As gaming matured from depthless blips to shimmering vectors, sci-fi enthusiasts who grew up on The Empire Strikes Back and Isaac Asimov hoped to someday jump in a spaceship and sail to distant stars.
In 1984, David Braben's genre-pioneering Elite – widely considered one of the most influential games of its time – gave these would-be aces their first taste of interstellar travel, albeit powered by a pint-sized processor. The sci-fi classic's core ideas never ceased to churn, and after two sequels followed by a an interminably long drought of space games, Braben's company Frontier Developments crowdfunded and released Elite: Dangerous in late 2014. The game inspired a deluge of similar titles and, in Braben's view, granted the genre wings once more.
Glixel caught up with Braben to discuss the shortcomings of science-fiction games, the politics of the Elite universe, and the challenges of maintaining such an ambitious sequel.
Tell me how you got your start in gaming.
I loved the idea of computers. Then, they were a very new thing. I was fascinated by what you could do with programming. I typed in my first programs from a book, and one of them was called "animal learning program." It was really simple. It asked questions and built a database, like: "think of an animal." What amazed me was not just how simple the program was, but how it could learn, and teach itself. That fascination with programming merged with my huge love of science fiction. I love Asimov, Robert L. Forward. Those kind of guys. Harry Harrison, James P. Hogan.
From the late Sixties to the Seventies, there was so much interest in science fiction. What I learned from that is that it wasn't so much the stories they were telling, but the worlds the stories were set in that I thought were so interesting. The contrast with real life was really thrilling. It was never matched at that point, in TV or film. Star Trek was almost a comedic take on it. It was still enjoyable, and I still watched it. For me, Star Wars was a big turning point. I was 13 or 14. It was the first time in film that the world approached the worlds I had imagined in science fiction books.
"The nearest parallel to Roman slavery in modern times is signing up for the Army."
It's very funny, actually. One of the things my dad said a few years later, "Ah, that's just a rescue-the-princess story." And I said, "No, it's not." It's funny. It made me quite angry. I had seen something completely different. I had seen it not as a linear story, but an immersion in a world, where you had Mos Eisley contrasted with the Death Star, contrasted with everything else. I thought that was really wonderful. That, combined with the ability to program computers, seemed like a great mix, and I loved the idea of being able to create a world you could adventure in.
Do you ever think there has ever been a good "serious" sci-fi game? In a game like Elite, the focus is more on your adventures in space, but not necessarily the worlds themselves. Do you think there's a work of video game science-fiction that rivals the novels of, say, Ursula K. Le Guin?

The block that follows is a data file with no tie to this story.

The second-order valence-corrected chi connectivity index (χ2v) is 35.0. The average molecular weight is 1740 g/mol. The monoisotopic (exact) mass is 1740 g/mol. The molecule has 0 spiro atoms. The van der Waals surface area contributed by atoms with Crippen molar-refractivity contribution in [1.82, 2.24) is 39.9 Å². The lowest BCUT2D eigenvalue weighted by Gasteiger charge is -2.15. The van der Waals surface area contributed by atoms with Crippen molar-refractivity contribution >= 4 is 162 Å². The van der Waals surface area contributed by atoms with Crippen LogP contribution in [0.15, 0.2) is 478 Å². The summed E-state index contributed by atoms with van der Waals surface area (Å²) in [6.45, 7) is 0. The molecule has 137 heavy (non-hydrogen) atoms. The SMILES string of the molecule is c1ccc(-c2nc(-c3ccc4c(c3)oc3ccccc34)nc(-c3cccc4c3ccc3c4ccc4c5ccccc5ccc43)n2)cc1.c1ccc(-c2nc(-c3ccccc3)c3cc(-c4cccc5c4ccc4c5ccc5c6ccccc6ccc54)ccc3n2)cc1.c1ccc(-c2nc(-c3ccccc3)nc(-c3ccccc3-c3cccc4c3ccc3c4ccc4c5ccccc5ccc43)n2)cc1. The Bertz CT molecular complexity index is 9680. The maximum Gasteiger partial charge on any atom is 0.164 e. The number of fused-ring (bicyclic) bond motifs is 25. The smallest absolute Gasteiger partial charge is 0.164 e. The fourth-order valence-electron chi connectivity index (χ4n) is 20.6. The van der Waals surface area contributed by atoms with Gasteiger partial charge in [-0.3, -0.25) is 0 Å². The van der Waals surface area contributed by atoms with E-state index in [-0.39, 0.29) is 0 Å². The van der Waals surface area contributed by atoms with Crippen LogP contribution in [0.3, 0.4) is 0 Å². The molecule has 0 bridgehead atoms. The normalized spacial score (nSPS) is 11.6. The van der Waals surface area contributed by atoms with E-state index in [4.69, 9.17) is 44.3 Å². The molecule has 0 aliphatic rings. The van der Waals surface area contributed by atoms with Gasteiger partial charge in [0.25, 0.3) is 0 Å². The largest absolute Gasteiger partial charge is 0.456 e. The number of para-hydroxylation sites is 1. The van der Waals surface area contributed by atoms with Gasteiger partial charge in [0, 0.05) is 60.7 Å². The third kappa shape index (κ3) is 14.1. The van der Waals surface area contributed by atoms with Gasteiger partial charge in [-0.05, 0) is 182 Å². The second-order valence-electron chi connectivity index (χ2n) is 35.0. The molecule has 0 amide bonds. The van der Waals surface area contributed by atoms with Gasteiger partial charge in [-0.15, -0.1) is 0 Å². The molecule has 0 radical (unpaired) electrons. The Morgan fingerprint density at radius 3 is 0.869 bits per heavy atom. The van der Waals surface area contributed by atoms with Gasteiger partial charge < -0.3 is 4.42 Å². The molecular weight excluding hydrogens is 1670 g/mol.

To a point, I agree. I think Ursula Le Guin put emphasis on the sexuality as well as the politics, but if you separate those out, if you look at the rich politics that you get in some science fiction books, like the works of Iain Banks – he does touch on some of the same political issues. I think with games, Elite does touch upon those themes. But the side that people want to engage with is still the space-opera, because it's the personal fantasy of exploration that drives people. One of the things that I've really enjoyed with Elite – and some people do engage a lot with this – is the feeling of the politics of slavery, the politics of different totalitarian systems. What happens when all these different governments clash?
I'm a big fan of Ancient Rome and studying why things turned out the way they did. We have an image of Roman slaves as terribly treated. Now, that was true beyond the Rubicon, but within Rome, slaves – by law – had to be treated really well, and they had rights. The nearest parallel to Roman slavery in modern times is signing up for the Army, where you sign up to be sent to risk your life or whatever, but there are rules, and you get paid, and there's a fixed term. That's as close as you get to Roman slavery. But, once you cross the Rubicon, you were outside Roman law, and the slaves were treated incredibly badly. That's what we tend to remember. I'm just touching on this to illustrate some of the political implications of imperial slaves versus unregulated slaves, in the game. In Roman times, people would sign up for slavery to pay a debt. That's a different sort of cultural and political root.
But, to touch on the other point that you made, with regard to aliens, humanity has only just re-encountered the Thargoid aliens in our game. Back in January, the first encounter happened. But, part of this is also the fact that I'm dead-against the stance where the alien is just a human with a slightly wrinkly head, or pointy ears.